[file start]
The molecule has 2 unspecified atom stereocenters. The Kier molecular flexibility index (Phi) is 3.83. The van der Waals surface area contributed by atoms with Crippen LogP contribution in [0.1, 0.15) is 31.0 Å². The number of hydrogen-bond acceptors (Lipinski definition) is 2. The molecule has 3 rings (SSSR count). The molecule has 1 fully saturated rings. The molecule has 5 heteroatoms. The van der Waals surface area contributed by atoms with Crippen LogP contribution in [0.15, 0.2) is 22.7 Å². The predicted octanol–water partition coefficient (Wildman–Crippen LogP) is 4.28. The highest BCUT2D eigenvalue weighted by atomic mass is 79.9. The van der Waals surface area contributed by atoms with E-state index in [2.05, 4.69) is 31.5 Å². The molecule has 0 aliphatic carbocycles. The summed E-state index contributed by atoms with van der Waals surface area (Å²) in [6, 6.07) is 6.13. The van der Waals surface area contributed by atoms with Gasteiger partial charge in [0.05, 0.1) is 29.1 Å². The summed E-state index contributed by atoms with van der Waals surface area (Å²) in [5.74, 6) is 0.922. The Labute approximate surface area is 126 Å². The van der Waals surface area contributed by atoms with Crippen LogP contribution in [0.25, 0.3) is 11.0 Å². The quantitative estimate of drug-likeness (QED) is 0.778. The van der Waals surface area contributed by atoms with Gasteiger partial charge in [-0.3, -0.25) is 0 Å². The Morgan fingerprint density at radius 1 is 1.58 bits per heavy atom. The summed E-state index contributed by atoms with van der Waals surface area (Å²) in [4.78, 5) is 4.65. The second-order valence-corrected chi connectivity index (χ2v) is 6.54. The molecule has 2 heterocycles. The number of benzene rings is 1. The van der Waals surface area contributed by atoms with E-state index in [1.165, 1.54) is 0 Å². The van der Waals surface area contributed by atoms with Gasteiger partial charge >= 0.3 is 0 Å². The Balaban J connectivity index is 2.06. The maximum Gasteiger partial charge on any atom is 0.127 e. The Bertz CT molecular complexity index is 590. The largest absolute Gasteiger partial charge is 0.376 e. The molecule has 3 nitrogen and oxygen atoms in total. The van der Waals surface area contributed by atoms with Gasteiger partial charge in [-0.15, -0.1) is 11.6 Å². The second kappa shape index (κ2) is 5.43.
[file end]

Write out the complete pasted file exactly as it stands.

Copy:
The molecule has 2 unspecified atom stereocenters. The Kier molecular flexibility index (Phi) is 3.83. The van der Waals surface area contributed by atoms with Crippen LogP contribution in [0.1, 0.15) is 31.0 Å². The number of hydrogen-bond acceptors (Lipinski definition) is 2. The molecule has 3 rings (SSSR count). The molecule has 1 fully saturated rings. The molecule has 5 heteroatoms. The van der Waals surface area contributed by atoms with Crippen LogP contribution in [0.15, 0.2) is 22.7 Å². The predicted octanol–water partition coefficient (Wildman–Crippen LogP) is 4.28. The highest BCUT2D eigenvalue weighted by atomic mass is 79.9. The van der Waals surface area contributed by atoms with E-state index in [2.05, 4.69) is 31.5 Å². The molecule has 0 aliphatic carbocycles. The summed E-state index contributed by atoms with van der Waals surface area (Å²) in [6, 6.07) is 6.13. The van der Waals surface area contributed by atoms with Gasteiger partial charge in [0.05, 0.1) is 29.1 Å². The summed E-state index contributed by atoms with van der Waals surface area (Å²) in [5.74, 6) is 0.922. The Labute approximate surface area is 126 Å². The van der Waals surface area contributed by atoms with Crippen LogP contribution in [0.25, 0.3) is 11.0 Å². The quantitative estimate of drug-likeness (QED) is 0.778. The van der Waals surface area contributed by atoms with Gasteiger partial charge in [-0.3, -0.25) is 0 Å². The Morgan fingerprint density at radius 1 is 1.58 bits per heavy atom. The summed E-state index contributed by atoms with van der Waals surface area (Å²) in [4.78, 5) is 4.65. The second-order valence-corrected chi connectivity index (χ2v) is 6.54. The molecule has 2 heterocycles. The number of benzene rings is 1. The van der Waals surface area contributed by atoms with E-state index in [1.165, 1.54) is 0 Å². The van der Waals surface area contributed by atoms with Gasteiger partial charge >= 0.3 is 0 Å². The Balaban J connectivity index is 2.06. The maximum Gasteiger partial charge on any atom is 0.127 e. The Bertz CT molecular complexity index is 590. The largest absolute Gasteiger partial charge is 0.376 e. The molecule has 3 nitrogen and oxygen atoms in total. The van der Waals surface area contributed by atoms with Gasteiger partial charge in [-0.15, -0.1) is 11.6 Å². The second kappa shape index (κ2) is 5.43.